Classical Bruckner-Mozart Series Barbican Centre, London

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The 1877 Vienna premiere of Bruckner's Third Symphony must have been one of the worst humiliations ever endured by a major composer. A couple of weeks before the event, the appointed conductor (Bruckner's champion Johann Herbeck) died, and Bruckner had to step in and face a hostile orchestra and audience himself. The hall emptied, leaving about 25 people, and when Bruckner turned to acknowledge their applause, the orchestra walked off, leaving him alone on stage.

Bruckner is said to have been seriously lacking in confidence, but the fact that he composed at all after this suggests that, where it mattered, he had plenty. But it gave a new and terrible urgency to his famous "revision mania", and when he returned to the Third, over 10 years later, he cut it drastically and re-wrote large chunks of it (apparently with "help" from one of his pupils). This last version is the one most often performed, and it was this score that the young Italian conductor Daniele Gatti used on Thursday for his contribution to the LSO Bruckner-Mozart Series.

It says a great deal for Gatti as a Brucknerian that he made this version sound as logical and compelling as it did. But there are still problems: the finale does sound "out", especially towards the end; there are stylistic lurches in the first movement; and the climax of the Adagio is crowned (if that's the word) with a surprisingly empty trumpet line. Gatti achieved a very convincing sound, especially in the "pastoral" Bruckner, where layered string and woodwind textures suggest rustling foliage and birdsong as vividly as Sibelius (who much admired this symphony). The slow, flowing momentum - like a great river - was sustained impressively through long tracts of the work, and the spirit of the dance filled the third movement - lovely to hear a Bruckner Scherzo so light on its feet.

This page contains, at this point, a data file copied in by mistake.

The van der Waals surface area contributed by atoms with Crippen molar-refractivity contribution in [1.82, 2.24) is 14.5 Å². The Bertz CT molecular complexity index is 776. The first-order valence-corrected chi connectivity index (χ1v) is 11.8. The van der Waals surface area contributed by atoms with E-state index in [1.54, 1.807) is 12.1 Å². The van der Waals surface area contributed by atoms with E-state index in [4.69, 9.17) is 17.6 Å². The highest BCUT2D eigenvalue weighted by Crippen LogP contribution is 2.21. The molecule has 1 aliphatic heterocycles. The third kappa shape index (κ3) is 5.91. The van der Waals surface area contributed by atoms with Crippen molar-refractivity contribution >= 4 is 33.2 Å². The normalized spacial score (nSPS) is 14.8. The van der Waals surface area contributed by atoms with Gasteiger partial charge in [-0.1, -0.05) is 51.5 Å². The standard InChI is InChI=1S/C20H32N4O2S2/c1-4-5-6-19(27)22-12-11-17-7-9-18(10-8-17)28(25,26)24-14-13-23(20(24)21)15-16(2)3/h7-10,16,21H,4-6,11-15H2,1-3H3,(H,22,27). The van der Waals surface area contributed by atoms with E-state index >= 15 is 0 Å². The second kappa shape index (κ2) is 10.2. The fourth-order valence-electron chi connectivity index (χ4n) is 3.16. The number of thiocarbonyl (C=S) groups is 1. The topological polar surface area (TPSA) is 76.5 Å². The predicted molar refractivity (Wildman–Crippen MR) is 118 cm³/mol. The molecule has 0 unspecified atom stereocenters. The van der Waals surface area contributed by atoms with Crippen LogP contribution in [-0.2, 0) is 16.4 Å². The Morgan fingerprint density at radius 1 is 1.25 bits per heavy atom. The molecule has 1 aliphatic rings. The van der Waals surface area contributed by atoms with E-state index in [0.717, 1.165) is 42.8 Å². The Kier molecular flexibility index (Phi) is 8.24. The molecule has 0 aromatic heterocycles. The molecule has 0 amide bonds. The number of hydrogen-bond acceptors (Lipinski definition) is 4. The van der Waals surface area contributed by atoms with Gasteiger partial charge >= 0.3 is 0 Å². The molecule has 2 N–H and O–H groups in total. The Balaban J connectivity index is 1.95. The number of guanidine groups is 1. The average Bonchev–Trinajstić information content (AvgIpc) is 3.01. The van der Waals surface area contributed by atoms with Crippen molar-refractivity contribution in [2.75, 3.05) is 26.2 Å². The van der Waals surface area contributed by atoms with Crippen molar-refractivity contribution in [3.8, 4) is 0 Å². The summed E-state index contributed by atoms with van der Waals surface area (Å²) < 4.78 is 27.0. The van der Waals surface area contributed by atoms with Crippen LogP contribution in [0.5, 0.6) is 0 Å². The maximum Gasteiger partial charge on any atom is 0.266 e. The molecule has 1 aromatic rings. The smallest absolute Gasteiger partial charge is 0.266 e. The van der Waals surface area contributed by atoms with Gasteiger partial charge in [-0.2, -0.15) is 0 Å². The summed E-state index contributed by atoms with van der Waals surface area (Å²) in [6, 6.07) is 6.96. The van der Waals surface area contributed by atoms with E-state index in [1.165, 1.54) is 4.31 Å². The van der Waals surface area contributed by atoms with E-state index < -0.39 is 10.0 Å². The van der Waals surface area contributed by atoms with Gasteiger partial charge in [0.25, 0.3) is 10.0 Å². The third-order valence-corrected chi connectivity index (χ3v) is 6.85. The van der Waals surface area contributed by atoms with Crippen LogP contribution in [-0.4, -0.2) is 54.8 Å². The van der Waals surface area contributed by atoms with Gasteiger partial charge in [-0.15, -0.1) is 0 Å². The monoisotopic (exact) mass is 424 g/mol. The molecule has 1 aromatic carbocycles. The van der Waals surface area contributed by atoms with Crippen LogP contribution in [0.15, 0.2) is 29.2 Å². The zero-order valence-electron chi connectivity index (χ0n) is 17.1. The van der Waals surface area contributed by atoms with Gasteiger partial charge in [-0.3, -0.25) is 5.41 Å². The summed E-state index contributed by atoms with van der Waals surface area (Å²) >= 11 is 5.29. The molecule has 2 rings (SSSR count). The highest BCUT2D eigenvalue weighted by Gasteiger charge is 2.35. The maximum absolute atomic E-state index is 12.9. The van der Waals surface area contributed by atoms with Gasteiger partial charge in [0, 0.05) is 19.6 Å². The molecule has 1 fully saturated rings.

Still, what a pity Gatti couldn't have broken with tradition and given us that 1877 score - the one which the young Mahler begged the older composer not to revise any more. There may be problems there too, but if you think a Bruckner symphony is improved by extensive cutting, you probably shouldn't be listening to Bruckner at all. Good as Gatti's performance was, he couldn't prevent the ending from sounding like a creaky deus ex machina - or, if you prefer, like a landlord quelling a potentially awkward pub scene by prematurely calling "Time".

Gatti's reading did, however, make up for his fatally bland version of Mozart's 40th Symphony. The textural layering, so effective in parts of the Bruckner, was mostly absent here; suave string tone dominated, woodwind very much in the background. Rather the roughest period-instrument performance than this.

One other, non-musical, point. When the gentleman in the stalls collapsed so dramatically in the slow movement of the Bruckner, it seemed to take a very long time to find anyone official who was willing (or permitted?) to do anything to help him. Incidents like this are, fortunately, rare, but they are not unknown. Perhaps concert hall managements should give this a little more thought.